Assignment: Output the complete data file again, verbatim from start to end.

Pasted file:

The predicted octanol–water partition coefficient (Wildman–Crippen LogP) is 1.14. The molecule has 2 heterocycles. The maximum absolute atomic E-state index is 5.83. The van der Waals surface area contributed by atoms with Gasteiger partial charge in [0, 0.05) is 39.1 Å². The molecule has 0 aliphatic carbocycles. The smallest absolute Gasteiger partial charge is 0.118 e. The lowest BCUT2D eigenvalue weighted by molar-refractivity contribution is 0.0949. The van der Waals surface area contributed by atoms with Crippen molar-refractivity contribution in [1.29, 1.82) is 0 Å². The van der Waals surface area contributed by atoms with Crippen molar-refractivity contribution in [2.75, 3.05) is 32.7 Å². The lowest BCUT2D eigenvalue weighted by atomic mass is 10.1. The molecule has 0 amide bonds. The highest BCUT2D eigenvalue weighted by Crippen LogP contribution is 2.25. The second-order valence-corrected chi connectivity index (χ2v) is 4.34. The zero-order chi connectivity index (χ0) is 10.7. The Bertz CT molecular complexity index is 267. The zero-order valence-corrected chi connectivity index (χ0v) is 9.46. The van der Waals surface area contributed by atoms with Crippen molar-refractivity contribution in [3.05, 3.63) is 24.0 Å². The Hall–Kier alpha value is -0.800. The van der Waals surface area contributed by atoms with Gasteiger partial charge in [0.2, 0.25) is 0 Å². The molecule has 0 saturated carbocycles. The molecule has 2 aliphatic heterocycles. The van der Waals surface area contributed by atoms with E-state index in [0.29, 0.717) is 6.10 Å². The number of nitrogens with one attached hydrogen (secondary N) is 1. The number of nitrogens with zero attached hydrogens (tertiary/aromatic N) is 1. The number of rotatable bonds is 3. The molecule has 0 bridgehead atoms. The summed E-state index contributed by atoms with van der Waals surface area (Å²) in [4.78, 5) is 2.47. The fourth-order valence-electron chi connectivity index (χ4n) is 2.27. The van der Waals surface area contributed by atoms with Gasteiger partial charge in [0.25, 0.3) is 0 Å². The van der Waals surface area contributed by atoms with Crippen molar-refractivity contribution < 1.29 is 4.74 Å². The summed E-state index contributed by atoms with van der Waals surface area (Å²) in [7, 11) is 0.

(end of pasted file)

The predicted octanol–water partition coefficient (Wildman–Crippen LogP) is 1.14. The molecule has 2 heterocycles. The maximum absolute atomic E-state index is 5.83. The van der Waals surface area contributed by atoms with Gasteiger partial charge in [0, 0.05) is 39.1 Å². The molecule has 0 aliphatic carbocycles. The smallest absolute Gasteiger partial charge is 0.118 e. The lowest BCUT2D eigenvalue weighted by molar-refractivity contribution is 0.0949. The van der Waals surface area contributed by atoms with Crippen molar-refractivity contribution in [1.29, 1.82) is 0 Å². The van der Waals surface area contributed by atoms with Crippen molar-refractivity contribution in [2.75, 3.05) is 32.7 Å². The lowest BCUT2D eigenvalue weighted by atomic mass is 10.1. The molecule has 0 amide bonds. The highest BCUT2D eigenvalue weighted by Crippen LogP contribution is 2.25. The second-order valence-corrected chi connectivity index (χ2v) is 4.34. The zero-order chi connectivity index (χ0) is 10.7. The Bertz CT molecular complexity index is 267. The zero-order valence-corrected chi connectivity index (χ0v) is 9.46. The van der Waals surface area contributed by atoms with Crippen molar-refractivity contribution in [3.05, 3.63) is 24.0 Å². The Hall–Kier alpha value is -0.800. The van der Waals surface area contributed by atoms with Gasteiger partial charge in [0.2, 0.25) is 0 Å². The molecule has 0 saturated carbocycles. The molecule has 2 aliphatic heterocycles. The van der Waals surface area contributed by atoms with E-state index in [0.29, 0.717) is 6.10 Å². The number of nitrogens with one attached hydrogen (secondary N) is 1. The number of nitrogens with zero attached hydrogens (tertiary/aromatic N) is 1. The number of rotatable bonds is 3. The molecule has 0 bridgehead atoms. The summed E-state index contributed by atoms with van der Waals surface area (Å²) in [4.78, 5) is 2.47. The fourth-order valence-electron chi connectivity index (χ4n) is 2.27. The van der Waals surface area contributed by atoms with Gasteiger partial charge in [0.25, 0.3) is 0 Å². The van der Waals surface area contributed by atoms with Crippen molar-refractivity contribution < 1.29 is 4.74 Å². The summed E-state index contributed by atoms with van der Waals surface area (Å²) in [7, 11) is 0.